In this groundbreaking narrative,

Longtime Washington Post journalist Craig Timberg and award-winning AIDS researcher Daniel Halperin tell the surprising story of how western colonial powers unwittingly sparked the AIDS epidemic and then fanned its rise. Drawing on remarkable new science, Tinderbox overturns the conventional wisdom on the origins of this deadly epidemic and the best ways to fight it today.

Recent genetic discoveries have traced the birth of HIV to the forbidding equatorial forests of Cameroon, where chimpanzees carried a nearly identical virus for millennia without causing a major outbreak in humans. During the Scramble for Africa near the turn of the twentieth century, colonial companies blazed new routes through the jungle in search of rubber and other riches, sending African porters into remote regions rarely traveled before. It was here, during the age of european conquest, that humans first contracted the strain of HIV that would eventually cause 99 percent of AIDS deaths around the world.

Western powers were key actors in turning a localized outbreak into a sprawling epidemic as bustling new trade routes, modern colonial cities, and the rise of prostitution sped the virus across Africa. Christian missionaries campaigned to suppress polygamy, but left in its place fractured sexual cultures that proved uncommonly vulnerable to HIV.  Equally devastating was the gradual loss of the African ritual of male circumcision, which recent studies have shown offers significant protection against infection.

Timberg and Halperin argue that the same Western hubris that marked the colonial era has hamstrung the effort to fight HIV. From the United Nations AIDS program to the Bush administration's historic relief campaign, global health officials have favored well-meaning Western approaches--condom promotion, abstinence campaigns, HIV testing, abstinence campaigns--that have proven ineffective in slowing the epidemic in Africa. Meanwhile they have overlooked homegrown African initiatives aimed squarely at the behaviors spreading the virus.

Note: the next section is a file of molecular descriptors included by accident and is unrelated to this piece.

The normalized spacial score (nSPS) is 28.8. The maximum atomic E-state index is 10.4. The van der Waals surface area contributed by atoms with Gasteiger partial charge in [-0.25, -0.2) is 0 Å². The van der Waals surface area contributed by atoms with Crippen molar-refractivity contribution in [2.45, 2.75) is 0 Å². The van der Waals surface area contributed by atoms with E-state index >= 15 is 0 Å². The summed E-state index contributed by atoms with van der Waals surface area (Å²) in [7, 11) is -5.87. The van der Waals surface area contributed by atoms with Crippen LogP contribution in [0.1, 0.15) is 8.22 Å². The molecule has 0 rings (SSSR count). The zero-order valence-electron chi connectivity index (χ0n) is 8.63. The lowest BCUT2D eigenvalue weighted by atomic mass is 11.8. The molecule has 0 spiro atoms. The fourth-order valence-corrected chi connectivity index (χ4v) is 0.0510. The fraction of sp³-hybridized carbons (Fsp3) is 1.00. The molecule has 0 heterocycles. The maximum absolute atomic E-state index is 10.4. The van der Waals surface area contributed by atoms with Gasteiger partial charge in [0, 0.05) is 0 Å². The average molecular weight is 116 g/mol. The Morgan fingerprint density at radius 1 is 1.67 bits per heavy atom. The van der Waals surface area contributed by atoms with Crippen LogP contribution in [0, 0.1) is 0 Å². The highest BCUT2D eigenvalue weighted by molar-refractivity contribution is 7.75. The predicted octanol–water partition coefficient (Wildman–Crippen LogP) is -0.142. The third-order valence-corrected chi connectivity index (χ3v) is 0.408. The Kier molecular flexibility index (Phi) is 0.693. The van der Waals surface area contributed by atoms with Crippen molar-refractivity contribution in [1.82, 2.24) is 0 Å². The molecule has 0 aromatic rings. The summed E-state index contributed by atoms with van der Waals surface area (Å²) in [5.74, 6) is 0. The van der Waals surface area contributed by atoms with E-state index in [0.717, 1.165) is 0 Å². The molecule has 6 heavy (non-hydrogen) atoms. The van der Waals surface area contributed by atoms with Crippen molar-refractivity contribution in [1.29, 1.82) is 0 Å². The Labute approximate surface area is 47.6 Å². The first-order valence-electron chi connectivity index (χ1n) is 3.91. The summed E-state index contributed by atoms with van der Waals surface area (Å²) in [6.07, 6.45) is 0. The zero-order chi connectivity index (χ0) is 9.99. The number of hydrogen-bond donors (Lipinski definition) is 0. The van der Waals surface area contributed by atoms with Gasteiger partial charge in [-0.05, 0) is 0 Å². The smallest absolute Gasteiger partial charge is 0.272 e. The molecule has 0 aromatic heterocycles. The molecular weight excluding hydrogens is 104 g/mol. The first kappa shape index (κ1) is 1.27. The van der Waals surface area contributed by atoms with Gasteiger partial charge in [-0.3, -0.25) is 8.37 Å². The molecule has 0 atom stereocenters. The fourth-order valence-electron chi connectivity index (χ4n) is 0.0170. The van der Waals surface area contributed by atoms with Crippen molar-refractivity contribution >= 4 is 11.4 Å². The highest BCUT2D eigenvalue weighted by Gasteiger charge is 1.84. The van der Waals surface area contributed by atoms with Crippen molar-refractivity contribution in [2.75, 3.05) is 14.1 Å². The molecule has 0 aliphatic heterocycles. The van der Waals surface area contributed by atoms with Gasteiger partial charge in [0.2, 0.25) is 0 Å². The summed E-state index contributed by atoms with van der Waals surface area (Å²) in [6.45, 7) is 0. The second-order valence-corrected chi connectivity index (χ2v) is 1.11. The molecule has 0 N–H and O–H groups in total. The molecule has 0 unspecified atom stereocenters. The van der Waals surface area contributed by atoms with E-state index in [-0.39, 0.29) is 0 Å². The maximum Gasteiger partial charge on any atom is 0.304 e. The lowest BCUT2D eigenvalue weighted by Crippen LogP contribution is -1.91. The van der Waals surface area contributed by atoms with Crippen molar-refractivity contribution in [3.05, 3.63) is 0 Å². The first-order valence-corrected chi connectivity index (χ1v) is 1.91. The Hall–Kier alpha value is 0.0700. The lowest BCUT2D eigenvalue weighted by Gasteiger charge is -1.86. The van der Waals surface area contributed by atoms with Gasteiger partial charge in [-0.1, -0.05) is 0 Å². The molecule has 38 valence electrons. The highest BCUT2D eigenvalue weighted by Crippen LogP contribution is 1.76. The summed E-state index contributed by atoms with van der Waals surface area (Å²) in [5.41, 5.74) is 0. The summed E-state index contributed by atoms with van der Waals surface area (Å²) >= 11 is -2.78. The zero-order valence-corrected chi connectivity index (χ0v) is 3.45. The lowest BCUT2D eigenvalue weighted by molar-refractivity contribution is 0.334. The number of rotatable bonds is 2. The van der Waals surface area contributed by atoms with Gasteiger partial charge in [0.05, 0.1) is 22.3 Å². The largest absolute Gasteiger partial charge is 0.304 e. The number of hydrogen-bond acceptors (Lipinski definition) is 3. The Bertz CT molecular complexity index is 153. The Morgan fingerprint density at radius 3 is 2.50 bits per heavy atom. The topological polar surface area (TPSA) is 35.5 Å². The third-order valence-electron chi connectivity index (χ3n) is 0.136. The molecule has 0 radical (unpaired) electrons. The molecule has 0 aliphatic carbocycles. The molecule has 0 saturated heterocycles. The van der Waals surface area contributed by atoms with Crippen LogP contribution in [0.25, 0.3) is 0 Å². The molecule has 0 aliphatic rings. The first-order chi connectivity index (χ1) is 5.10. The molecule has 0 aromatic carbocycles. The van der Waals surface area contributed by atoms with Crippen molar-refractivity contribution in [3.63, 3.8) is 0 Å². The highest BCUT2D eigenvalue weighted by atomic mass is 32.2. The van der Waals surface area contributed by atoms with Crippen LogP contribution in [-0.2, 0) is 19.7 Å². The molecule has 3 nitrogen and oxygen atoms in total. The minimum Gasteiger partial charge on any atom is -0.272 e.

In a riveting narrative that stretches from colonial Leopoldville to 1980s San Francisco to South Africa today, Tinderbox reveals how human hands unleashed this epidemic and can now overcome it, if only we learn the lessons of the past.

More About Tinderbox


  • "An essential and engrossing read...Extensively researched, eminently readable and accessible...a notable and invaluable addition."

    —Booklist, Starred Review
  • “Reads like a detective novel. The authors have clearly done important research and have brought together amazing stories, bits of history, and scientific perspectives.“

    —The New Yorker
  • "A strong warning to those who would disregard the cultural specificities of those one is trying to serve"

    —New York Times, Editors' Choice
  • "Absorbing interdisciplinary study...this timely exposé advocates practical solutions to a seemingly intractable problem."

    —Publishers Weekly, Starred Review
  • "...laced with science - virology, epidemiology, the mechanics of circumcision - but the writing remains crisp and clear. The story is full of real, live people that help the reader understand African cultures, colonialism and the devastating effects of disease."

    —Concord Monitor

Tinderbox News

Events & Appearances

March 14, 2012
Foreign Policy Research Institute, 11:30 a.m.
March 20, 2012
Seattle, WA
As part of the Seattle Science Lectures, Town Hall location, 7:30 p.m.
March 21, 2012
Corte Madera, California
Book Passages Marin County location, 7 p.m.
April 3, 2012
Washington, DC
Politics and Prose bookstore, 7:30 p.m.
April 25, 2012
Chapel Hill, North Carolina
Flyleaf Books, 7 p.m.
May 1, 2012
Durham, North Carolina
Regulator Books, 7 p.m.
July 25, 2012
Washington, D.C.
World AIDS Conference (Corcoran Art Gallery), 7 p.m.



About the Authors

  • Craig Timberg

    is the former Johannesburg bureau chief for The Washington Post. from his position, he visited twenty-three African nations and penned dozens of major stories about AIDS. He is now The Washington Post’s deputy national security editor.

  • Daniel Halperin, PH.D.,

    is an epidemiologist and medical anthropologist at the University of North Carolina, Chapel Hill and has taught at Harvard and the University of California, Berkeley. He was a top technical adviser in the U.S. government’s PEPFAR program to combat AIDS.

Published by
The Penguin Press
212-366-2850 ppresspublicity@us.penguingroup.com